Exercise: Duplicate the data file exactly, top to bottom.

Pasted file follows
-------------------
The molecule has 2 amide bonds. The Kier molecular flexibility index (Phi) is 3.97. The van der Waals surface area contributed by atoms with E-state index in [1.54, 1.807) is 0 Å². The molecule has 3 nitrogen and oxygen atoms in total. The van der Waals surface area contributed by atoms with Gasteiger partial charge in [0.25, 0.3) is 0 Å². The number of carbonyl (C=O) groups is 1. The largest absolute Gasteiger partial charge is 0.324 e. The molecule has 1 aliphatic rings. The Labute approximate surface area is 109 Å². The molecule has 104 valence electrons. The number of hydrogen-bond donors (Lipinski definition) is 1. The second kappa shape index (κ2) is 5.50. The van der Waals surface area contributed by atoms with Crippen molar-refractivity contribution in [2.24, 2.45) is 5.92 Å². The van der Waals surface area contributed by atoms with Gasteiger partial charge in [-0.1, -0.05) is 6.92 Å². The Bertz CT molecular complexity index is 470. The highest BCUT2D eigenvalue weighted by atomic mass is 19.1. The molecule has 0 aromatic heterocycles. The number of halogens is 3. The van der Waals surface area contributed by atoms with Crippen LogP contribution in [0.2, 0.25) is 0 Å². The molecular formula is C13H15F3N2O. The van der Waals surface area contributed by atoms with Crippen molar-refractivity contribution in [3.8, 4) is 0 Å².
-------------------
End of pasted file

The molecule has 2 amide bonds. The Kier molecular flexibility index (Phi) is 3.97. The van der Waals surface area contributed by atoms with E-state index in [1.54, 1.807) is 0 Å². The molecule has 3 nitrogen and oxygen atoms in total. The van der Waals surface area contributed by atoms with Gasteiger partial charge in [0.25, 0.3) is 0 Å². The number of carbonyl (C=O) groups is 1. The largest absolute Gasteiger partial charge is 0.324 e. The molecule has 1 aliphatic rings. The Labute approximate surface area is 109 Å². The molecule has 104 valence electrons. The number of hydrogen-bond donors (Lipinski definition) is 1. The second kappa shape index (κ2) is 5.50. The van der Waals surface area contributed by atoms with Crippen molar-refractivity contribution in [2.24, 2.45) is 5.92 Å². The van der Waals surface area contributed by atoms with Gasteiger partial charge in [-0.1, -0.05) is 6.92 Å². The Bertz CT molecular complexity index is 470. The highest BCUT2D eigenvalue weighted by atomic mass is 19.1. The molecule has 0 aromatic heterocycles. The number of halogens is 3. The van der Waals surface area contributed by atoms with Crippen LogP contribution in [0.2, 0.25) is 0 Å². The molecular formula is C13H15F3N2O. The van der Waals surface area contributed by atoms with Crippen molar-refractivity contribution in [3.8, 4) is 0 Å².